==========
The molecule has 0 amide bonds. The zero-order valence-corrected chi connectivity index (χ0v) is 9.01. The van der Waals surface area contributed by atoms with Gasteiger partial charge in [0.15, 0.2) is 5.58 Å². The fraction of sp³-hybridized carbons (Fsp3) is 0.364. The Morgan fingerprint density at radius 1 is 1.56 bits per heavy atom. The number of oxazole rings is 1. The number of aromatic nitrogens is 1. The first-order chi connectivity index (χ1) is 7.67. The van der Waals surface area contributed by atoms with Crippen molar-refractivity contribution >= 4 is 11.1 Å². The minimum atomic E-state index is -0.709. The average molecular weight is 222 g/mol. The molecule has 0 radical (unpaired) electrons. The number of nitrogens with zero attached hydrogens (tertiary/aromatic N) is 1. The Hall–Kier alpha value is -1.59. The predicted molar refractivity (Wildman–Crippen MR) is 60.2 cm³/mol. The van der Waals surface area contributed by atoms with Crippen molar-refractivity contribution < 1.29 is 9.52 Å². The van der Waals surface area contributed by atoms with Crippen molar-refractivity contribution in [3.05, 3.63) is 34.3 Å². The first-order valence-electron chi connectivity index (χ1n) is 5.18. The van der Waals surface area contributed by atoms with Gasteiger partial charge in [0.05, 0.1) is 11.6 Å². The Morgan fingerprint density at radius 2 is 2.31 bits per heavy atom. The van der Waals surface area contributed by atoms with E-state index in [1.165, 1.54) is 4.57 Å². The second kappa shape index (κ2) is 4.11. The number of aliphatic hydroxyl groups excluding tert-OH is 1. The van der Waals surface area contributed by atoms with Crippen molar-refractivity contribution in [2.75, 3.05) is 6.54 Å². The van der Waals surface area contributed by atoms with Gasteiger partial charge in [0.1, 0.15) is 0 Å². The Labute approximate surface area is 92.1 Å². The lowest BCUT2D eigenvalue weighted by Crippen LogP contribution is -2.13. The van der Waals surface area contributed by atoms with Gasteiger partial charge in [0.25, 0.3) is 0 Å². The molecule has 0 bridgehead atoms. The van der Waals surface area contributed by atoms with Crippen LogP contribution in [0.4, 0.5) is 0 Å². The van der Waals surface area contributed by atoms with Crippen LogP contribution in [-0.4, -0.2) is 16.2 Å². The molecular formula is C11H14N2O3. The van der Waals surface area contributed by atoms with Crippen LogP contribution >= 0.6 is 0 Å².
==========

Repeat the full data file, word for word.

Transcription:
The molecule has 0 amide bonds. The zero-order valence-corrected chi connectivity index (χ0v) is 9.01. The van der Waals surface area contributed by atoms with Gasteiger partial charge in [0.15, 0.2) is 5.58 Å². The fraction of sp³-hybridized carbons (Fsp3) is 0.364. The Morgan fingerprint density at radius 1 is 1.56 bits per heavy atom. The number of oxazole rings is 1. The number of aromatic nitrogens is 1. The first-order chi connectivity index (χ1) is 7.67. The van der Waals surface area contributed by atoms with Crippen molar-refractivity contribution >= 4 is 11.1 Å². The minimum atomic E-state index is -0.709. The average molecular weight is 222 g/mol. The molecule has 0 radical (unpaired) electrons. The number of nitrogens with zero attached hydrogens (tertiary/aromatic N) is 1. The Hall–Kier alpha value is -1.59. The predicted molar refractivity (Wildman–Crippen MR) is 60.2 cm³/mol. The van der Waals surface area contributed by atoms with Crippen molar-refractivity contribution < 1.29 is 9.52 Å². The van der Waals surface area contributed by atoms with Crippen molar-refractivity contribution in [3.05, 3.63) is 34.3 Å². The first-order valence-electron chi connectivity index (χ1n) is 5.18. The van der Waals surface area contributed by atoms with Gasteiger partial charge in [0.05, 0.1) is 11.6 Å². The Morgan fingerprint density at radius 2 is 2.31 bits per heavy atom. The van der Waals surface area contributed by atoms with E-state index in [1.165, 1.54) is 4.57 Å². The second kappa shape index (κ2) is 4.11. The number of aliphatic hydroxyl groups excluding tert-OH is 1. The van der Waals surface area contributed by atoms with Crippen molar-refractivity contribution in [2.75, 3.05) is 6.54 Å². The van der Waals surface area contributed by atoms with Gasteiger partial charge in [0.1, 0.15) is 0 Å². The Labute approximate surface area is 92.1 Å². The lowest BCUT2D eigenvalue weighted by Crippen LogP contribution is -2.13. The van der Waals surface area contributed by atoms with Gasteiger partial charge in [0.25, 0.3) is 0 Å². The molecule has 0 bridgehead atoms. The van der Waals surface area contributed by atoms with Crippen LogP contribution in [0.4, 0.5) is 0 Å². The van der Waals surface area contributed by atoms with Crippen LogP contribution in [-0.4, -0.2) is 16.2 Å². The molecular formula is C11H14N2O3. The van der Waals surface area contributed by atoms with Crippen LogP contribution >= 0.6 is 0 Å².